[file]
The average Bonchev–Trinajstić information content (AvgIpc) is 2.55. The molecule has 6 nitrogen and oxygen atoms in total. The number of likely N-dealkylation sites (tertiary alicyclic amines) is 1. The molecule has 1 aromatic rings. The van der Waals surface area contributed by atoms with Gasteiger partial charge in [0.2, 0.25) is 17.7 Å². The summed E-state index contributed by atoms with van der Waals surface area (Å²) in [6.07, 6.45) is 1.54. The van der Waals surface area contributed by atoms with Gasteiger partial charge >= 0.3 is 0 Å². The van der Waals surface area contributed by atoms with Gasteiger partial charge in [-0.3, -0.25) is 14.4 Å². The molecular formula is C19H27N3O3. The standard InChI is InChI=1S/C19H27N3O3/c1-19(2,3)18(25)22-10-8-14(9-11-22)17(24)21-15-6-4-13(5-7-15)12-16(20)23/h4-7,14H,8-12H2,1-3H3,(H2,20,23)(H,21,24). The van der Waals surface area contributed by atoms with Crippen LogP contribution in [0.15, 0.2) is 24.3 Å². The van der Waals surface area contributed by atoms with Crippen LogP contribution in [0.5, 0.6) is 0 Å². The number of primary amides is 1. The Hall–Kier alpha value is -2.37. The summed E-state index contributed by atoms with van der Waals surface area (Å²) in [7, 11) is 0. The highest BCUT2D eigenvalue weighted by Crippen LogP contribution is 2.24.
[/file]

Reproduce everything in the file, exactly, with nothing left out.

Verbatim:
The average Bonchev–Trinajstić information content (AvgIpc) is 2.55. The molecule has 6 nitrogen and oxygen atoms in total. The number of likely N-dealkylation sites (tertiary alicyclic amines) is 1. The molecule has 1 aromatic rings. The van der Waals surface area contributed by atoms with Gasteiger partial charge in [0.2, 0.25) is 17.7 Å². The summed E-state index contributed by atoms with van der Waals surface area (Å²) in [6.07, 6.45) is 1.54. The van der Waals surface area contributed by atoms with Gasteiger partial charge >= 0.3 is 0 Å². The van der Waals surface area contributed by atoms with Gasteiger partial charge in [-0.3, -0.25) is 14.4 Å². The molecular formula is C19H27N3O3. The standard InChI is InChI=1S/C19H27N3O3/c1-19(2,3)18(25)22-10-8-14(9-11-22)17(24)21-15-6-4-13(5-7-15)12-16(20)23/h4-7,14H,8-12H2,1-3H3,(H2,20,23)(H,21,24). The van der Waals surface area contributed by atoms with Crippen LogP contribution in [0.15, 0.2) is 24.3 Å². The van der Waals surface area contributed by atoms with Crippen LogP contribution in [0.5, 0.6) is 0 Å². The number of primary amides is 1. The Hall–Kier alpha value is -2.37. The summed E-state index contributed by atoms with van der Waals surface area (Å²) in [7, 11) is 0. The highest BCUT2D eigenvalue weighted by Crippen LogP contribution is 2.24.